• What is the topic and subject area in question? 

What is the topic about? What is the subject or discipline? By “Indigenous curriculum in schools” is the academic referring to primary or secondary school curriculum or both? Is there a specific aspect they are interested in? What about the context of colonisation, how will this need to be considered? What is in and out of scope? What are the parameters of the subject?

Deepening our understanding of the topic and subject area will not only help us find suitable OER which will meet the needs of the request, but it will also help us decide which discipline-specific OER databases to search once we begin searching.

  • What kind of OER will be suitable?

OER can come in different forms, including textbooks, learning objects (quizzes, modules, games, etc.), images, videos, audio clips and courses. What is important as part of understanding the OER need is to identify what type of OER will be suitable to recommend.

For example, the academic may be interested in adding readings to their subject reading list which may mean textbooks and other learning resources are more suitable. Or the academic could be interested in adding content to their LMS, in which case learning objects such as quizzes, modules, games or other types of content such as images, videos, audio clips and links may be good suggestions.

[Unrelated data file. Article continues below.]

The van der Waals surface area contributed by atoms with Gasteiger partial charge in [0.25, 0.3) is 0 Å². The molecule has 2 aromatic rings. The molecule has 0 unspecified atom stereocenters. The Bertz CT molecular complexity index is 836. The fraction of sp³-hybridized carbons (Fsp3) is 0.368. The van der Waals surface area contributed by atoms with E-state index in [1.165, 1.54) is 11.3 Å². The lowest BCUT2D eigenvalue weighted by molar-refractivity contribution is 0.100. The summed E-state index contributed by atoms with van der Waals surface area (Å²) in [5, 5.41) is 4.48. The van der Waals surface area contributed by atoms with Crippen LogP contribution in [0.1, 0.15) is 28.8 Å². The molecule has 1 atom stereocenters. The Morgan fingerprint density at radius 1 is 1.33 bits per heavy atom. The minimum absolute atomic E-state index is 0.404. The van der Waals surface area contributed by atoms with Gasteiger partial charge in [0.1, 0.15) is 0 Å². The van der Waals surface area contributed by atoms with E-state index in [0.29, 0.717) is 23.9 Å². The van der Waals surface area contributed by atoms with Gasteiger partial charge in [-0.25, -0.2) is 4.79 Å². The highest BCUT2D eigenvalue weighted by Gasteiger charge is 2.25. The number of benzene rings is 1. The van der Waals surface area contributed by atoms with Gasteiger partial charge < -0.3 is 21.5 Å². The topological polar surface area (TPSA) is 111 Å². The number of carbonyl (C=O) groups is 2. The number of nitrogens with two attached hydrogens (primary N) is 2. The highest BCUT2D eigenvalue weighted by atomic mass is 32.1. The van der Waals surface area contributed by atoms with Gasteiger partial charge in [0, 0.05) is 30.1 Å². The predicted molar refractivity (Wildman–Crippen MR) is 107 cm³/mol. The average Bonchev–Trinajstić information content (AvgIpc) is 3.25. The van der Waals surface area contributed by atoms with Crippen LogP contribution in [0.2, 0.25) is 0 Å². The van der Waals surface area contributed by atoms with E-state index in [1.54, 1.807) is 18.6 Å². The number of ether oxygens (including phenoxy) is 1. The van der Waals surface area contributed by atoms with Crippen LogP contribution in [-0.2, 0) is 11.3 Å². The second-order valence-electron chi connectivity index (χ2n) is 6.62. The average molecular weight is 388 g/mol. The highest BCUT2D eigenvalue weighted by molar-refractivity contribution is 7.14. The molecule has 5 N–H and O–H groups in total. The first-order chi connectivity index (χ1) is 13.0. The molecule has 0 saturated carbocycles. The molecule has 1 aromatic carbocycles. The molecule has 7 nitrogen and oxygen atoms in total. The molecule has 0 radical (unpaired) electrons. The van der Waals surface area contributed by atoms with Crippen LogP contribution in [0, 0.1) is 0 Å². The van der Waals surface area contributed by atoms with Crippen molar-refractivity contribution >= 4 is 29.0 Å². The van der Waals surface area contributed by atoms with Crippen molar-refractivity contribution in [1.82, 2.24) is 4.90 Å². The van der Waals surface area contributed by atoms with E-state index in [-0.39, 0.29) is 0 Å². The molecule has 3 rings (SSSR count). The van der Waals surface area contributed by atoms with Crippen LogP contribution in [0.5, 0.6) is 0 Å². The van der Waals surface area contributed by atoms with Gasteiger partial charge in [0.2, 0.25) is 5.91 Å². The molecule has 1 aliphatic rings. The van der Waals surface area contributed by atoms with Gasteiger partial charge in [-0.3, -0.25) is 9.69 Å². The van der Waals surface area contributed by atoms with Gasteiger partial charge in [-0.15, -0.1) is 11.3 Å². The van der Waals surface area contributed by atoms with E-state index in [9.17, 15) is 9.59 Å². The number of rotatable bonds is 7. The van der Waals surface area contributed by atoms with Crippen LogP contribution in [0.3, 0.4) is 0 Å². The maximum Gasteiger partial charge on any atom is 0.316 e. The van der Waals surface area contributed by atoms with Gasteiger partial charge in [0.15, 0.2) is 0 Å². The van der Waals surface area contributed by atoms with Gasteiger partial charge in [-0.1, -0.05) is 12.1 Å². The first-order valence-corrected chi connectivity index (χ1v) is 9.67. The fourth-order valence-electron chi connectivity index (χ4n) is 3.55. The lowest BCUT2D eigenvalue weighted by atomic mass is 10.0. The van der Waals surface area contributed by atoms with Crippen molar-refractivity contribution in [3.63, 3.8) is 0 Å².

Understanding what type of OER will be suitable will also help us decide, later down the line, whether it will be appropriate to suggest the adoption or adaption of existing OER, or creation of a new OER if existing OER do not meet the needs of the request.

Unfamiliar with or need a refresher on the reference interview?

Here’s a short module from OHIO Library Council which focuses on the reference interview. Keep in mind that although the module refers to a specific reference scenario, the general principles of approaching a query with curiosity, and asking clarifying and open questions to surface the true information need is still applicable.

Developing a search strategy

After developing a deeper understanding of the query and surfacing the OER need, the next step is to develop effective search strategies and a bank of search terms to deploy once we start searching. Spending the time to do this will ensure we can search effectively and comprehensively to locate suitable OER. If we continue with the above scenario, below are some key questions we can ask ourselves: